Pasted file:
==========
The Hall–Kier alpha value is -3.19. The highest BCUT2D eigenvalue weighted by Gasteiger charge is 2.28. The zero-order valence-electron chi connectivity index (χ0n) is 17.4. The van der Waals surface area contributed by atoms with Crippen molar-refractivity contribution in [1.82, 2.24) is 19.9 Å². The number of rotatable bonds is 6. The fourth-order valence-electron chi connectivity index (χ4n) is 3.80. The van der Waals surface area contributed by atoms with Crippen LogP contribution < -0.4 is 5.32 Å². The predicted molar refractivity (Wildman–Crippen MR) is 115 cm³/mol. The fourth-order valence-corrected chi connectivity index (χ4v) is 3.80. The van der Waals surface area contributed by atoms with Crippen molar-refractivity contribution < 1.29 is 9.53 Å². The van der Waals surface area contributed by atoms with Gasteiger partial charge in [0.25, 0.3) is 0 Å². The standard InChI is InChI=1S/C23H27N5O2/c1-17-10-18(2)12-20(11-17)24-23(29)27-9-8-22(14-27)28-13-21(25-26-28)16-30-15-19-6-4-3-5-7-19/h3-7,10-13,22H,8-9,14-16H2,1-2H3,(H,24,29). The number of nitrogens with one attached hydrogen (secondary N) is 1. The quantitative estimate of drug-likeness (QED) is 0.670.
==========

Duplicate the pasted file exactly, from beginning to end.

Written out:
The Hall–Kier alpha value is -3.19. The highest BCUT2D eigenvalue weighted by Gasteiger charge is 2.28. The zero-order valence-electron chi connectivity index (χ0n) is 17.4. The van der Waals surface area contributed by atoms with Crippen molar-refractivity contribution in [1.82, 2.24) is 19.9 Å². The number of rotatable bonds is 6. The fourth-order valence-electron chi connectivity index (χ4n) is 3.80. The van der Waals surface area contributed by atoms with Crippen LogP contribution < -0.4 is 5.32 Å². The predicted molar refractivity (Wildman–Crippen MR) is 115 cm³/mol. The fourth-order valence-corrected chi connectivity index (χ4v) is 3.80. The van der Waals surface area contributed by atoms with Crippen molar-refractivity contribution < 1.29 is 9.53 Å². The van der Waals surface area contributed by atoms with Gasteiger partial charge in [0.25, 0.3) is 0 Å². The standard InChI is InChI=1S/C23H27N5O2/c1-17-10-18(2)12-20(11-17)24-23(29)27-9-8-22(14-27)28-13-21(25-26-28)16-30-15-19-6-4-3-5-7-19/h3-7,10-13,22H,8-9,14-16H2,1-2H3,(H,24,29). The number of nitrogens with one attached hydrogen (secondary N) is 1. The quantitative estimate of drug-likeness (QED) is 0.670.